25 July – 29 August 2020
10 – 12 September 2020
Gallery Weekend Berlin
Christine Roland and Kara Hamilton
At Kurfürstenstraße 156
Site-specific installation at Henry Art Gallery
University of Washington, Seattle
11 June 2020 – 7 February 2021
Suzanne Hudson, World of Art: Contemporary Painting, Thames & Hudson
Olomouc Triennale 2020: The Universal, curated by Gina Renotière
Diversity United. Contemporary European Art
Tretyakov Gallery, Moscow
11 November 2020 – 21 February 2021
Undo Things Done Exhibition Tour
Senedd, National Assembly for Wales
26 July – 9 September 2020
Masculinities: Liberation through Photography
Barbican Centre, London; Luma Foundation, Arles, and Martin Gropius Bau, Berlin
Tanya Leighton Gallery, Berlin, established in 2008, is dedicated to developing a cross-disciplinary, trans-generational gallery programme with off-site projects, in collaboration with artists, filmmakers, critics, art historians, and curators. Its international exhibition programme reflects a variety of opinions and practices as well as Leighton’s associations with American and British experimental cinema, artist’s film and video, performance, minimal and conceptual art.
Director: Simon Gowing
Director: Patrick Armstrong
Gallery Manager: Melanie Isabel García
Finance Manager: Stefan Schuster
Tanya Leighton GmbH
Kurfürstenstraße 156 & 24/25
Open Tuesday – Saturday
11am – 6pm and by appointment
22 January – 10 April 2011, Spike Island, Bristol, UK
Spike Island presents a new exhibition by emerging Welsh artist Sean Edwards, his first major solo show in a public gallery. Edwards is interested in the poetics of failure, regret and disappointment, and his practice investigates such matters through the materiality of everyday objects. With Maelfa he extends his focus to an entire building and lived system, focusing on its disappearing communities and faded utopian aspirations.
Built around a block of high-rise flats on a council estate in 1973, the Maelfa (from the Welsh word for ‘market’) Shopping Centre in the Cardiff suburb of Llanedeyrn was intended to provide a thriving focal point for the community. A classic municipal build of its period, the centre’s potential as a new, localised system of living was compromised by institutionalised costcutting that undermined the original modernist architectural principles of flow, space and light. Mean proportions, poor construction and an air of desolation led to Maelfa’s steady decline over subsequent decades. Edwards undertook a residency in the centre in 2009 ahead of its scheduled demolition, making photographic and filmed studies of the building and interacting with the people who use it. The resulting work is contemplative and reflective, nostalgic rather than critical: Edwards grew up in Llanedeyrn, using the centre and its library on an almost daily basis, and his father still lives in the neighbouring tower block.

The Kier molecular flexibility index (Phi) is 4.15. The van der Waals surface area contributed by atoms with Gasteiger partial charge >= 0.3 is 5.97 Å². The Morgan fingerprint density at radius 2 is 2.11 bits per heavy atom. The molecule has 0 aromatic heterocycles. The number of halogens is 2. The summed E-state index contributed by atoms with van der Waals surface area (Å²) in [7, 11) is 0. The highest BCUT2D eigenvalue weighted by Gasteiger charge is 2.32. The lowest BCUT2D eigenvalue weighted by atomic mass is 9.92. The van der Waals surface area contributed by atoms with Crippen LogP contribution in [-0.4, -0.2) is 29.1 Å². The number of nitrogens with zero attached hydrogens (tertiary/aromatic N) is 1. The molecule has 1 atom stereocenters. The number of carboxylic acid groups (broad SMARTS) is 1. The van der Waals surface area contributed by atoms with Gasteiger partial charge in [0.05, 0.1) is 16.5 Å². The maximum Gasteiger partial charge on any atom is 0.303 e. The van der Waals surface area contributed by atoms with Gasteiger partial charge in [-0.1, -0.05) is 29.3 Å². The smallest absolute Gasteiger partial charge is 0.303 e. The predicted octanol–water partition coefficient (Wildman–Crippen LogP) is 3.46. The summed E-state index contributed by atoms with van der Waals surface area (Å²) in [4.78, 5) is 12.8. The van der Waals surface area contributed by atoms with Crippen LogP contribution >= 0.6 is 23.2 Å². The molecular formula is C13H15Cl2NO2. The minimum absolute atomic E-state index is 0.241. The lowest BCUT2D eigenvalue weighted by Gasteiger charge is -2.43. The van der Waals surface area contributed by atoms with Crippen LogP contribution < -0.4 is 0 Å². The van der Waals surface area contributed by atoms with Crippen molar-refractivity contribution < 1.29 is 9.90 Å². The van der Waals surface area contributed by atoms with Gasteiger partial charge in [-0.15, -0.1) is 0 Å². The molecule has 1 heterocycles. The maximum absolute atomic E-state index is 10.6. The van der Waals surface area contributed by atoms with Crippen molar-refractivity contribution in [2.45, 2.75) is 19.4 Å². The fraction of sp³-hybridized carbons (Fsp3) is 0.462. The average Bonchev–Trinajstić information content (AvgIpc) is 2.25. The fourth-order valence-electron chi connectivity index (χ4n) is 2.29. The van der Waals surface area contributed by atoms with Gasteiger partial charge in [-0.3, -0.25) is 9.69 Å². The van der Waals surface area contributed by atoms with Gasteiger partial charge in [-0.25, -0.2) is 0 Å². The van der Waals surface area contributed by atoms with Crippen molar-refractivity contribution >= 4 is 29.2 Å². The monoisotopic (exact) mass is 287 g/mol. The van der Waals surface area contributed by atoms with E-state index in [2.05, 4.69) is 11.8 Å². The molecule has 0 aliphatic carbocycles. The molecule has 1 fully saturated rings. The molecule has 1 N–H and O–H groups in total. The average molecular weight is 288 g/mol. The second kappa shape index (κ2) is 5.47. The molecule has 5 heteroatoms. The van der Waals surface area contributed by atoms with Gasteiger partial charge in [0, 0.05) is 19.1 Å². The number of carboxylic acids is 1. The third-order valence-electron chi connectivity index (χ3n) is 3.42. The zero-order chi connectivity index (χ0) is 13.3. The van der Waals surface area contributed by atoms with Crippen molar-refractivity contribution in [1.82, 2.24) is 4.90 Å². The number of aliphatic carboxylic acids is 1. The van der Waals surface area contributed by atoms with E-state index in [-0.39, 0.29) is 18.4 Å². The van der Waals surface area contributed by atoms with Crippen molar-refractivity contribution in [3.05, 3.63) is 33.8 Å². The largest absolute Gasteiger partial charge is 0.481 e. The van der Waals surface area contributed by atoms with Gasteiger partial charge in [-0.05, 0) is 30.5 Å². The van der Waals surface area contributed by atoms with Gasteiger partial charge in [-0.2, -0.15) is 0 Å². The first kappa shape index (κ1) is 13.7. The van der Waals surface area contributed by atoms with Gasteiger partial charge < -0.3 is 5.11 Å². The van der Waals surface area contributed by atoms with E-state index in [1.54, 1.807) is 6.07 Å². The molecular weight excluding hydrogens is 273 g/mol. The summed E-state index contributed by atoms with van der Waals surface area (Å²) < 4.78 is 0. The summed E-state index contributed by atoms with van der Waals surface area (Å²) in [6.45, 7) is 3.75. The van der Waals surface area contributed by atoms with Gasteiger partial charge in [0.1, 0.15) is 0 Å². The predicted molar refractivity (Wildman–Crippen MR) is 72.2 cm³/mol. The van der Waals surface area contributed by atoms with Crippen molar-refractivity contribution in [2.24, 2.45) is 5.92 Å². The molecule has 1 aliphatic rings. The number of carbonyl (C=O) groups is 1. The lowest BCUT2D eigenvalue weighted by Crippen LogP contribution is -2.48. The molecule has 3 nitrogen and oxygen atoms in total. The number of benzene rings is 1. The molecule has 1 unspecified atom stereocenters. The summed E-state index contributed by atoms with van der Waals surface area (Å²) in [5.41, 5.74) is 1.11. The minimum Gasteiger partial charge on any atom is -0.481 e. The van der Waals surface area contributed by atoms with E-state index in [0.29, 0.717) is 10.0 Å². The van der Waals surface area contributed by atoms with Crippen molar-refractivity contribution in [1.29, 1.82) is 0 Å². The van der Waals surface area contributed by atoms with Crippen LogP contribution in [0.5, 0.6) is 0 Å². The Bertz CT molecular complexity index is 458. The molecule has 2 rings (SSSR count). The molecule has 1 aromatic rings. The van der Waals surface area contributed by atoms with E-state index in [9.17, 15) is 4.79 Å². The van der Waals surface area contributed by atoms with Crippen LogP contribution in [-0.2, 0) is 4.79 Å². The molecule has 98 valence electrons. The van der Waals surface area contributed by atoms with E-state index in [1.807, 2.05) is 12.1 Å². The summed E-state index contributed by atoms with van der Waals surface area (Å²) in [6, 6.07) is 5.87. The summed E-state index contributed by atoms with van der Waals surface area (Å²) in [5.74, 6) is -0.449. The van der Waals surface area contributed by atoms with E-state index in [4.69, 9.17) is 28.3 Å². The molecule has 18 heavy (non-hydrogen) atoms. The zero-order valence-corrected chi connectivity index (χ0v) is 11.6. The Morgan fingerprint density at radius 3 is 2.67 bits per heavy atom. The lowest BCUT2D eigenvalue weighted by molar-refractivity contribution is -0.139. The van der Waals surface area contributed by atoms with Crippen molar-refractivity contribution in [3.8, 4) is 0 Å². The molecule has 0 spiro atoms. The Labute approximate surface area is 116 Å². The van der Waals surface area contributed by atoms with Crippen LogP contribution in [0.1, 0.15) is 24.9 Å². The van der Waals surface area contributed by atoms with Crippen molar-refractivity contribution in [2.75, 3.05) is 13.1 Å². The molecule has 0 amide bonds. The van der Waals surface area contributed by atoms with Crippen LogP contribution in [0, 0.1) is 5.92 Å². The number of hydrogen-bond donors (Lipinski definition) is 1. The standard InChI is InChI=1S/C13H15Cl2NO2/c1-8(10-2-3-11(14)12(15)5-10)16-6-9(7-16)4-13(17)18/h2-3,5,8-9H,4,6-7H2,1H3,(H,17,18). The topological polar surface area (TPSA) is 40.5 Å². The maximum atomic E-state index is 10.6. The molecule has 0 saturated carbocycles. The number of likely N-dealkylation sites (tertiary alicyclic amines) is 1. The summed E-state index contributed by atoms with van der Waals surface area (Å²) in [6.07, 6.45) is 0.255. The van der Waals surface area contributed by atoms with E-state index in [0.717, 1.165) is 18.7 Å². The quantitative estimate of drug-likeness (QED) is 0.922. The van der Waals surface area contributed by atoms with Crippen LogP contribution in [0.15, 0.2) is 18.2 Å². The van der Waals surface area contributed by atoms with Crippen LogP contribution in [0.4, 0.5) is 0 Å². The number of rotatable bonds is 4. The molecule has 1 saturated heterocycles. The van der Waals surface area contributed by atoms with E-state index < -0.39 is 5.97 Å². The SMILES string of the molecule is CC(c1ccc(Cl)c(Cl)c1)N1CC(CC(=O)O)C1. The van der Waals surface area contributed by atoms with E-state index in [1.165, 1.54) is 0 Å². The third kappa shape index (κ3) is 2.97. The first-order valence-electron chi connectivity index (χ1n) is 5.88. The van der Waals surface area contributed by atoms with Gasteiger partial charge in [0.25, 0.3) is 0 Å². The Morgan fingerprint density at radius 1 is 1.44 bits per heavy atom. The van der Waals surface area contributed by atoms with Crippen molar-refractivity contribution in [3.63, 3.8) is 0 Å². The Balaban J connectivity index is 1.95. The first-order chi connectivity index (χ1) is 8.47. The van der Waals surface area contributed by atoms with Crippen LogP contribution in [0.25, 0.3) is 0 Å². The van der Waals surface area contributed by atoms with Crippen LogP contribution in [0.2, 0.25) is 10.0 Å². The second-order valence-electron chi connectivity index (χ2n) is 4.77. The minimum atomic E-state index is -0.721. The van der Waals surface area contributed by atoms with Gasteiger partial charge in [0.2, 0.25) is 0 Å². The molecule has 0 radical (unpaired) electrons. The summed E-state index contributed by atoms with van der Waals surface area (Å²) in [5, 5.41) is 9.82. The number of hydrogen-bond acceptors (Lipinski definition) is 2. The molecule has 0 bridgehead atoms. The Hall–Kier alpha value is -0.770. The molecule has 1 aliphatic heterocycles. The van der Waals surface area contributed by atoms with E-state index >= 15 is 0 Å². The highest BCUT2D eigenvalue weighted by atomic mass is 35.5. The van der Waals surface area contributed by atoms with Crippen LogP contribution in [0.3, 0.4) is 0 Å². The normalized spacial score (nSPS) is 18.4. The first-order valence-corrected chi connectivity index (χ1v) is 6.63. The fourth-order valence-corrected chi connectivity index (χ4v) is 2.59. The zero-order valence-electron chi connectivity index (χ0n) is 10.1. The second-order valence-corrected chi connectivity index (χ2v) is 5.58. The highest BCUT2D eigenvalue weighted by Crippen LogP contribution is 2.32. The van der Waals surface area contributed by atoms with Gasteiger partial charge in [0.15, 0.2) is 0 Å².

The centrepiece of the exhibition is a slow-paced, high-definition video, also entitled Maelfa, in which the camera glides smoothly and silently through the building’s interior surfaces, creating a dream-like portrait of the space. No exterior shots are ever shown, but with one sweeping movement the camera pans across glass and corridors for 22 minutes, a style familiar to us from haunted house movies and science fiction films and as first seen in Max Ophuls’s works from the late 1940s. In directing the camera towards the glass windows, the artist creates an extreme close-up which allows the viewer to witness three planes simultaneously: the focus slowly shifts between the shopfront’s display and the shelved objects deeper within the store, all the while allowing moments of activity in the shopping centre to reflect into view.
The video is accompanied by an installation of photographs, prints, 16mm films and a large hanging sculpture. These elements will be shown alongside documentary ephemera relating to the project which includes architectural plans of the Maelfa centre pinned up in a speciallydesigned reading area. Taken as a whole, Maelfa can be read as an anthropological investigation of both a specific place and of the broader project of state-sponsored modernism.